Some folks in the field of credit repair claim that hard inquiries can be “bumped” or “chopped” off of your credit report through the processes of inquiry “bumpage” and “choppage.”
What do these terms mean, and do they actually work?
Credit expert John Ulzheimer, who has worked in the credit industry for 30 years, gave us his take on this trend in a Credit Countdown video on our YouTube Channel. We’ve outlined the main points of the video for you in the article below.
Credit scores factor in five categories of information when calculating your score, and they are not all given equal weight.
The most important piece of the credit score pie chart is your payment history, or in other words, your track record of making your payments on time. This factor accounts for 35% of your FICO credit score.
The next largest piece is how much debt you owe, which relies heavily on your revolving utilization metrics, among other factors. Your debt comprises 30% of your credit score.
Your length of credit history, AKA your credit age, represents 15% of your score, while credit mix, or your diversity of types of credit accounts, makes up 10%.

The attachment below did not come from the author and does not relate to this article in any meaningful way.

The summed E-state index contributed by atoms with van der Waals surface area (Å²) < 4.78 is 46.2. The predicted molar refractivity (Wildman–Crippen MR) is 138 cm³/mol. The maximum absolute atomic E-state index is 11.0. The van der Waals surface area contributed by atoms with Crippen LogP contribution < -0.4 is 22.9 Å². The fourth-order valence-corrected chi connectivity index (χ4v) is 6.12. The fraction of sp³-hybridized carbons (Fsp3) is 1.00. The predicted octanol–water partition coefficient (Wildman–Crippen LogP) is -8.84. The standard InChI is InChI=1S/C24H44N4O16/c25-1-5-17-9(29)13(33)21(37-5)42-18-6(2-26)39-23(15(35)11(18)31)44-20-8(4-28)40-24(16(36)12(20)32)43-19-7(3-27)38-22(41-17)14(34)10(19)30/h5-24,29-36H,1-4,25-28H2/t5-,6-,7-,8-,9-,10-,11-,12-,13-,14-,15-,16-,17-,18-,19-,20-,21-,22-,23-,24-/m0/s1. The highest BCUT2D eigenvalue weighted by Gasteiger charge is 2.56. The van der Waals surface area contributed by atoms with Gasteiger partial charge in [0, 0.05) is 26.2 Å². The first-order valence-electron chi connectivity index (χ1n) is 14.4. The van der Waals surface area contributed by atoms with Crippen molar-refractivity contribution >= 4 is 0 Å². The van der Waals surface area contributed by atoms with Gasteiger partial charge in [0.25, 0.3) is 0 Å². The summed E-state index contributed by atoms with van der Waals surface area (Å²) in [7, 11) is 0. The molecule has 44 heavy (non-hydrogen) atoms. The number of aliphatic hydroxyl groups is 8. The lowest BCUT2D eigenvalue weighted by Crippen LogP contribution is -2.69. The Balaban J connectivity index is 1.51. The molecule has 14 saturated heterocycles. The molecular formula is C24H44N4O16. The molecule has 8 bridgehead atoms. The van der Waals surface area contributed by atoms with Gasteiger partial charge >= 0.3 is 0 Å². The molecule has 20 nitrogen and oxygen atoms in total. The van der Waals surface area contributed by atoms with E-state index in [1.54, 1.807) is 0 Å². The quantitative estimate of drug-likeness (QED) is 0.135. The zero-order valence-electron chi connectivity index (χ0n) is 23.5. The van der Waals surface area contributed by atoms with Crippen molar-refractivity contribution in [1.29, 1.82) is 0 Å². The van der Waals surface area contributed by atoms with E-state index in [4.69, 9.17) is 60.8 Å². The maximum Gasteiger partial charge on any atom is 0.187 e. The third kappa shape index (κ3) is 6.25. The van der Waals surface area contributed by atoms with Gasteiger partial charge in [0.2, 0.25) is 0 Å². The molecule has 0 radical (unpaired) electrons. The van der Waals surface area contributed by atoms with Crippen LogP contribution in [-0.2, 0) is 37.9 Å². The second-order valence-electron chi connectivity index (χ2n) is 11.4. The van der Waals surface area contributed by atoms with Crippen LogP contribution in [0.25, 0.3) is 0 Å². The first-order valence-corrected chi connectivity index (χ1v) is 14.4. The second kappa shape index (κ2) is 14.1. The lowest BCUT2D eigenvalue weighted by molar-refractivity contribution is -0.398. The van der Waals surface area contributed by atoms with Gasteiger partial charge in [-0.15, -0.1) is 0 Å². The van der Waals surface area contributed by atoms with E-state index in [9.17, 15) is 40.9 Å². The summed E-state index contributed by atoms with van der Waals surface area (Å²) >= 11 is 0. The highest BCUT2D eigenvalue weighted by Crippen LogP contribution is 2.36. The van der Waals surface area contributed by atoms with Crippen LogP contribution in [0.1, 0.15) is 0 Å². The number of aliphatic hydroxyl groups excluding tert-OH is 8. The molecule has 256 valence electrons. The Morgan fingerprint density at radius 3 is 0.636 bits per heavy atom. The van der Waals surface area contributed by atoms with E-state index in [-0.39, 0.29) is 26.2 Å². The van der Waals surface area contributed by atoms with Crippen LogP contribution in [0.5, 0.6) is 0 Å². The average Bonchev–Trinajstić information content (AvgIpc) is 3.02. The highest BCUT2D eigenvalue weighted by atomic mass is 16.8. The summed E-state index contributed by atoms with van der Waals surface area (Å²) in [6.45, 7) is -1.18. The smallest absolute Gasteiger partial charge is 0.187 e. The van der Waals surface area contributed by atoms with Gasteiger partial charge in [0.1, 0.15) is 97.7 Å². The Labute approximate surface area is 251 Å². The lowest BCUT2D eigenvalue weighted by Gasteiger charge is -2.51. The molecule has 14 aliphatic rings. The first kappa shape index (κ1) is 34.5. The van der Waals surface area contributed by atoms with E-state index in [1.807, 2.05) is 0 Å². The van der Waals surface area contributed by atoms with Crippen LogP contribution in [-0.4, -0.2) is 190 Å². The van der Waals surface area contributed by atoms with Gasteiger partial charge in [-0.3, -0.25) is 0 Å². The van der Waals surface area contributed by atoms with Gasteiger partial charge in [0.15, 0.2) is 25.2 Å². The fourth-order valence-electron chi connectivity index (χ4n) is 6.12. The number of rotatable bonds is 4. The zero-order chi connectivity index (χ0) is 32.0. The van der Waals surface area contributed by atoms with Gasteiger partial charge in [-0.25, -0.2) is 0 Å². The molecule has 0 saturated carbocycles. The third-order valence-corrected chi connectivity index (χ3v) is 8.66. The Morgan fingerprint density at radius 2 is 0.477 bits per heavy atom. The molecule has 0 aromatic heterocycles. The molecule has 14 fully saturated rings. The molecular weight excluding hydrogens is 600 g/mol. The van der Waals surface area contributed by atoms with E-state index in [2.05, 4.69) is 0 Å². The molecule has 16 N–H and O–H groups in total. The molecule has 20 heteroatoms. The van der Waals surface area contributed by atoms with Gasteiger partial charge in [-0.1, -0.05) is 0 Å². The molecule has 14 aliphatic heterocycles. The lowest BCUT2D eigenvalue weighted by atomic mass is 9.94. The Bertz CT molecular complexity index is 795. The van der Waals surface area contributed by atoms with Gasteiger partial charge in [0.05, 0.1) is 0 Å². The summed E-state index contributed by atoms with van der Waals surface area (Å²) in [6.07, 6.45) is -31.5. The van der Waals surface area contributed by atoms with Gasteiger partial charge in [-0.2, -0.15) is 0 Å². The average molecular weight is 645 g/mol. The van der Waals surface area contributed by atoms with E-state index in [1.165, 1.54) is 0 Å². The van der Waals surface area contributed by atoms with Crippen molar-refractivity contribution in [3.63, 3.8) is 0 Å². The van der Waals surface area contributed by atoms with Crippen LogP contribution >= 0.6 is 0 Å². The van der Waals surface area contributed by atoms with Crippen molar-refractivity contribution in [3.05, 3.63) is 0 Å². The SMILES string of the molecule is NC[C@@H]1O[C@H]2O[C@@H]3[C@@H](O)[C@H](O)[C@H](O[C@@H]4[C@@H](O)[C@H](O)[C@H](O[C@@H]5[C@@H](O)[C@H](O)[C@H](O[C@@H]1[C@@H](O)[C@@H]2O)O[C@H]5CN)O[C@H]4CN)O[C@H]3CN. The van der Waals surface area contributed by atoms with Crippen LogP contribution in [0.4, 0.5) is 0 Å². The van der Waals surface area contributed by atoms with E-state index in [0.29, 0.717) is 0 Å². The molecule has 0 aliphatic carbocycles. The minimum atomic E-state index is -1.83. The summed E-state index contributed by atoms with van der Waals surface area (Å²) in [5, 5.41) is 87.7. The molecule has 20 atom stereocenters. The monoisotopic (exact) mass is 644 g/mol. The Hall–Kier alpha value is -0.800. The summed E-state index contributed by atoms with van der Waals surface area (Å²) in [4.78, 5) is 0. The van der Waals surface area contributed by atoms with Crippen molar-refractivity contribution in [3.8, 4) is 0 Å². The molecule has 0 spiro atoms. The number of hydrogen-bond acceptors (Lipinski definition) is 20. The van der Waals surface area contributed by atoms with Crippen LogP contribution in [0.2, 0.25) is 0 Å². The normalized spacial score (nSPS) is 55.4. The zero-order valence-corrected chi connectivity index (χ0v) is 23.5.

Finally, the last 10% of your credit score comes down to the new credit category, which includes hard inquiries.
For this reason, focusing on trying to remove inquiries from your credit report usually does not make sense as a credit improvement strategy. Even if you are 100% successful in removing all of the hard inquiries that may be bringing down your credit score, you will only move the needle a small amount relative to what you could accomplish by focusing on the more important credit score factors.
The concept behind credit inquiry “bumpage” is the idea that the credit bureaus only have a certain amount of space allocated for each consumer’s credit report. Therefore, the theory goes, if you can fill that limited amount of space with new information, you can “bump” the oldest inquiries off of your credit report.
Inquiry “choppage” is theoretically what happens when the soft inquiries get “chopped” or removed from your credit report before the hard inquiries can be “bumped” off.
According to John Ulzheimer, aside from the speculation and marketing tactics you may see in credit repair space online, there is no reason to believe that bumpage and choppage even happen in the first place, let alone that they are effective strategies to help get hard inquiries removed from your credit report.
While the methods of bumpage and choppage are not recommended when trying to improve your credit, fortunately, there are more legitimate and effective things you can try.